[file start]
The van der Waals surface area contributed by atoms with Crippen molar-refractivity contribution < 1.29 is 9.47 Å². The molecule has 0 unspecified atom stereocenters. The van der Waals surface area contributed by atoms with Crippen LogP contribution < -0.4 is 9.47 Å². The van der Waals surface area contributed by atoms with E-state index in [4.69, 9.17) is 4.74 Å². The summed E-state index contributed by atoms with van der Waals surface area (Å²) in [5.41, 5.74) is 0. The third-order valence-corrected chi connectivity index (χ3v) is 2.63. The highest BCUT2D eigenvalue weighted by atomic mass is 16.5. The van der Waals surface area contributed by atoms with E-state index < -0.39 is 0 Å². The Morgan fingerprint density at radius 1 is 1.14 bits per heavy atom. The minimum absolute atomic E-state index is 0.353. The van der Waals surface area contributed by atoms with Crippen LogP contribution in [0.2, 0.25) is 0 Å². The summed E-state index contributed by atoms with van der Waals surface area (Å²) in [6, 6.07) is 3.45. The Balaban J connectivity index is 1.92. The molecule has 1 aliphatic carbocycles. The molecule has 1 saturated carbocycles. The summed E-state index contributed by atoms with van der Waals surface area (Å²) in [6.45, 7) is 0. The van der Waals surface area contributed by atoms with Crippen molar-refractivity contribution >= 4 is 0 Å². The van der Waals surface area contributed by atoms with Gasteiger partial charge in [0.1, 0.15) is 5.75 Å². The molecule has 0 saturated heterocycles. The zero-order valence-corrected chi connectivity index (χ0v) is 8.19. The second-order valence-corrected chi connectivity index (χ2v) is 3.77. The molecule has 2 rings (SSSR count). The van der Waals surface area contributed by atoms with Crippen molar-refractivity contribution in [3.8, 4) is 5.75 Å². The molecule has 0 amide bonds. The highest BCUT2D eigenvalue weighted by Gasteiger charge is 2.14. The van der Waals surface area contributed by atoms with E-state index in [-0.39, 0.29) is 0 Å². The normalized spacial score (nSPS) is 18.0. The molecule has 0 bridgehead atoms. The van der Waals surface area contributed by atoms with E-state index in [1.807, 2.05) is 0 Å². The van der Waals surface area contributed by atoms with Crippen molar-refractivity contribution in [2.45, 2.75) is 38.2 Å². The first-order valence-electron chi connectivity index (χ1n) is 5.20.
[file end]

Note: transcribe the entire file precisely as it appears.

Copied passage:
The van der Waals surface area contributed by atoms with Crippen molar-refractivity contribution < 1.29 is 9.47 Å². The molecule has 0 unspecified atom stereocenters. The van der Waals surface area contributed by atoms with Crippen LogP contribution < -0.4 is 9.47 Å². The van der Waals surface area contributed by atoms with E-state index in [4.69, 9.17) is 4.74 Å². The summed E-state index contributed by atoms with van der Waals surface area (Å²) in [5.41, 5.74) is 0. The third-order valence-corrected chi connectivity index (χ3v) is 2.63. The highest BCUT2D eigenvalue weighted by atomic mass is 16.5. The van der Waals surface area contributed by atoms with E-state index < -0.39 is 0 Å². The Morgan fingerprint density at radius 1 is 1.14 bits per heavy atom. The minimum absolute atomic E-state index is 0.353. The van der Waals surface area contributed by atoms with Crippen LogP contribution in [0.2, 0.25) is 0 Å². The summed E-state index contributed by atoms with van der Waals surface area (Å²) in [6, 6.07) is 3.45. The Balaban J connectivity index is 1.92. The molecule has 1 aliphatic carbocycles. The molecule has 1 saturated carbocycles. The summed E-state index contributed by atoms with van der Waals surface area (Å²) in [6.45, 7) is 0. The van der Waals surface area contributed by atoms with Crippen molar-refractivity contribution >= 4 is 0 Å². The van der Waals surface area contributed by atoms with Gasteiger partial charge in [0.1, 0.15) is 5.75 Å². The molecule has 0 saturated heterocycles. The zero-order valence-corrected chi connectivity index (χ0v) is 8.19. The second-order valence-corrected chi connectivity index (χ2v) is 3.77. The molecule has 2 rings (SSSR count). The van der Waals surface area contributed by atoms with Crippen molar-refractivity contribution in [3.8, 4) is 5.75 Å². The molecule has 0 amide bonds. The highest BCUT2D eigenvalue weighted by Gasteiger charge is 2.14. The van der Waals surface area contributed by atoms with E-state index in [-0.39, 0.29) is 0 Å². The normalized spacial score (nSPS) is 18.0. The molecule has 0 bridgehead atoms. The van der Waals surface area contributed by atoms with E-state index in [1.807, 2.05) is 0 Å². The van der Waals surface area contributed by atoms with Crippen molar-refractivity contribution in [2.45, 2.75) is 38.2 Å². The first-order valence-electron chi connectivity index (χ1n) is 5.20.